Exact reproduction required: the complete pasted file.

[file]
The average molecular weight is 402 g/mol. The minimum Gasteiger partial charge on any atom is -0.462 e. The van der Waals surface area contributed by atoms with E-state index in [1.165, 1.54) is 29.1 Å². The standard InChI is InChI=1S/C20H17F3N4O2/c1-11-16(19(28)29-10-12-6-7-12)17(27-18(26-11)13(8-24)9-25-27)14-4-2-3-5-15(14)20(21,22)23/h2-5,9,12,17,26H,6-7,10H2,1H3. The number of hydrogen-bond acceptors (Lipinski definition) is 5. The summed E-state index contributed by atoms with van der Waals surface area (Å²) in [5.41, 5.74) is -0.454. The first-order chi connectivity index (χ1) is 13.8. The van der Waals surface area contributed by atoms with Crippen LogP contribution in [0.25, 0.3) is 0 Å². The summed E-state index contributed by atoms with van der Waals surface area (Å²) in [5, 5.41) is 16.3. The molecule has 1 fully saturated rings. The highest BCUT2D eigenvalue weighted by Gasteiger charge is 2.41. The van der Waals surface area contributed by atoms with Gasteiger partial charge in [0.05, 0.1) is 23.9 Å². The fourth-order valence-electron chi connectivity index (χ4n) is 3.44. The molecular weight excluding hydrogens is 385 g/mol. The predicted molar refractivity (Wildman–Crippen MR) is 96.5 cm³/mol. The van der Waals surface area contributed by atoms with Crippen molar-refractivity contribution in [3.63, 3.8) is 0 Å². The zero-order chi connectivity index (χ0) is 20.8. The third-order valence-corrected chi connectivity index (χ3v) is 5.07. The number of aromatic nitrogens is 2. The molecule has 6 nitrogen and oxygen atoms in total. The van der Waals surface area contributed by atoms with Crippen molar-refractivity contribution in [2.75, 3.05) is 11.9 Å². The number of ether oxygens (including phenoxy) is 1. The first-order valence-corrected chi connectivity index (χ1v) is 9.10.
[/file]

The average molecular weight is 402 g/mol. The minimum Gasteiger partial charge on any atom is -0.462 e. The van der Waals surface area contributed by atoms with E-state index in [1.165, 1.54) is 29.1 Å². The standard InChI is InChI=1S/C20H17F3N4O2/c1-11-16(19(28)29-10-12-6-7-12)17(27-18(26-11)13(8-24)9-25-27)14-4-2-3-5-15(14)20(21,22)23/h2-5,9,12,17,26H,6-7,10H2,1H3. The number of hydrogen-bond acceptors (Lipinski definition) is 5. The summed E-state index contributed by atoms with van der Waals surface area (Å²) in [5.41, 5.74) is -0.454. The first-order chi connectivity index (χ1) is 13.8. The van der Waals surface area contributed by atoms with Crippen LogP contribution in [0.25, 0.3) is 0 Å². The summed E-state index contributed by atoms with van der Waals surface area (Å²) in [5, 5.41) is 16.3. The molecule has 1 fully saturated rings. The highest BCUT2D eigenvalue weighted by Gasteiger charge is 2.41. The van der Waals surface area contributed by atoms with Gasteiger partial charge in [0.05, 0.1) is 23.9 Å². The fourth-order valence-electron chi connectivity index (χ4n) is 3.44. The molecular weight excluding hydrogens is 385 g/mol. The predicted molar refractivity (Wildman–Crippen MR) is 96.5 cm³/mol. The van der Waals surface area contributed by atoms with Crippen molar-refractivity contribution in [3.63, 3.8) is 0 Å². The zero-order chi connectivity index (χ0) is 20.8. The third-order valence-corrected chi connectivity index (χ3v) is 5.07. The number of aromatic nitrogens is 2. The molecule has 6 nitrogen and oxygen atoms in total. The van der Waals surface area contributed by atoms with Crippen molar-refractivity contribution in [2.75, 3.05) is 11.9 Å². The number of ether oxygens (including phenoxy) is 1. The first-order valence-corrected chi connectivity index (χ1v) is 9.10.